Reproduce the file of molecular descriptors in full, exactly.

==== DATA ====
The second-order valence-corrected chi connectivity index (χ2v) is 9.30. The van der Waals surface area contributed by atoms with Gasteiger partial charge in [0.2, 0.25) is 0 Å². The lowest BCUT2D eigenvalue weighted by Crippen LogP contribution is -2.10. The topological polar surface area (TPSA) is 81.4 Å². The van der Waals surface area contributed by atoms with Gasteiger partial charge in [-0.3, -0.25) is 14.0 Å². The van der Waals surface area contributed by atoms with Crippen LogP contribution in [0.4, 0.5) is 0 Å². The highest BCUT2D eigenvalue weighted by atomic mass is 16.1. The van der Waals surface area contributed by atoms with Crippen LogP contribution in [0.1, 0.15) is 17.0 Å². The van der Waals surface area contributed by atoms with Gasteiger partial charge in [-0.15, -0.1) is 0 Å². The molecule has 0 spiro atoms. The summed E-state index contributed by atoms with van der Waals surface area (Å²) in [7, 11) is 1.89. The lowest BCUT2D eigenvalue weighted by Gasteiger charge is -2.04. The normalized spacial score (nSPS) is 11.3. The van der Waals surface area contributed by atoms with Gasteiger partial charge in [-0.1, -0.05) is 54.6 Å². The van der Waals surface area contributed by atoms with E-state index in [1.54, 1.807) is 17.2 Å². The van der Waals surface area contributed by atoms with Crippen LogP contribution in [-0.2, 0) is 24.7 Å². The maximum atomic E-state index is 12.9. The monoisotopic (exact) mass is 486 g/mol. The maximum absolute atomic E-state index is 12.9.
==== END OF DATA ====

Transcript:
The second-order valence-corrected chi connectivity index (χ2v) is 9.30. The van der Waals surface area contributed by atoms with Gasteiger partial charge in [0.2, 0.25) is 0 Å². The lowest BCUT2D eigenvalue weighted by Crippen LogP contribution is -2.10. The topological polar surface area (TPSA) is 81.4 Å². The van der Waals surface area contributed by atoms with Gasteiger partial charge in [-0.3, -0.25) is 14.0 Å². The van der Waals surface area contributed by atoms with Crippen LogP contribution in [0.4, 0.5) is 0 Å². The highest BCUT2D eigenvalue weighted by atomic mass is 16.1. The van der Waals surface area contributed by atoms with Crippen LogP contribution in [0.1, 0.15) is 17.0 Å². The van der Waals surface area contributed by atoms with Gasteiger partial charge in [-0.15, -0.1) is 0 Å². The molecule has 0 spiro atoms. The summed E-state index contributed by atoms with van der Waals surface area (Å²) in [7, 11) is 1.89. The lowest BCUT2D eigenvalue weighted by Gasteiger charge is -2.04. The normalized spacial score (nSPS) is 11.3. The van der Waals surface area contributed by atoms with Gasteiger partial charge in [-0.1, -0.05) is 54.6 Å². The van der Waals surface area contributed by atoms with E-state index in [1.54, 1.807) is 17.2 Å². The van der Waals surface area contributed by atoms with Crippen LogP contribution in [-0.2, 0) is 24.7 Å². The maximum atomic E-state index is 12.9. The monoisotopic (exact) mass is 486 g/mol. The maximum absolute atomic E-state index is 12.9.